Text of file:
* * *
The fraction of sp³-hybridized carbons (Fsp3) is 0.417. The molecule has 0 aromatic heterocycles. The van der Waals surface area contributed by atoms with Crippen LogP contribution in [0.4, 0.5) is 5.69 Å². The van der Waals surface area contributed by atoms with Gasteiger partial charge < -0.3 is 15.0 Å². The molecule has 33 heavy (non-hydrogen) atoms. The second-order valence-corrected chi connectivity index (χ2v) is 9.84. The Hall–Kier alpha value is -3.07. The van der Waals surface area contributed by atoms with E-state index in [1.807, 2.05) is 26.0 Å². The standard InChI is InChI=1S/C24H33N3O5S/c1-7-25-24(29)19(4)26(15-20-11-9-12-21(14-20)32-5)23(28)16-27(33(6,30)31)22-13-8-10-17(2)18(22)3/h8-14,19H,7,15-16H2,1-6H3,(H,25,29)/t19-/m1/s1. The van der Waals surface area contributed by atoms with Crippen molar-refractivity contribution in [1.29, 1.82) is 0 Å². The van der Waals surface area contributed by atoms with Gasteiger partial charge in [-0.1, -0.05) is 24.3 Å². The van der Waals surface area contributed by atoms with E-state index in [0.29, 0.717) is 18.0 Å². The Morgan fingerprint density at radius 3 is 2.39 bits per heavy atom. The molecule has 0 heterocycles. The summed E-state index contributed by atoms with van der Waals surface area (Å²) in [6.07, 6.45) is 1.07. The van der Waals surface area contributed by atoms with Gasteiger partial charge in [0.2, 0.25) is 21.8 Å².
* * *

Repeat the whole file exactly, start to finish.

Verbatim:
The fraction of sp³-hybridized carbons (Fsp3) is 0.417. The molecule has 0 aromatic heterocycles. The van der Waals surface area contributed by atoms with Crippen LogP contribution in [0.4, 0.5) is 5.69 Å². The van der Waals surface area contributed by atoms with Gasteiger partial charge < -0.3 is 15.0 Å². The molecule has 33 heavy (non-hydrogen) atoms. The second-order valence-corrected chi connectivity index (χ2v) is 9.84. The Hall–Kier alpha value is -3.07. The van der Waals surface area contributed by atoms with E-state index in [1.807, 2.05) is 26.0 Å². The standard InChI is InChI=1S/C24H33N3O5S/c1-7-25-24(29)19(4)26(15-20-11-9-12-21(14-20)32-5)23(28)16-27(33(6,30)31)22-13-8-10-17(2)18(22)3/h8-14,19H,7,15-16H2,1-6H3,(H,25,29)/t19-/m1/s1. The van der Waals surface area contributed by atoms with Crippen molar-refractivity contribution in [1.29, 1.82) is 0 Å². The van der Waals surface area contributed by atoms with Gasteiger partial charge in [-0.1, -0.05) is 24.3 Å². The van der Waals surface area contributed by atoms with E-state index in [0.29, 0.717) is 18.0 Å². The Morgan fingerprint density at radius 3 is 2.39 bits per heavy atom. The molecule has 0 heterocycles. The summed E-state index contributed by atoms with van der Waals surface area (Å²) in [6.07, 6.45) is 1.07. The van der Waals surface area contributed by atoms with Gasteiger partial charge in [0.2, 0.25) is 21.8 Å².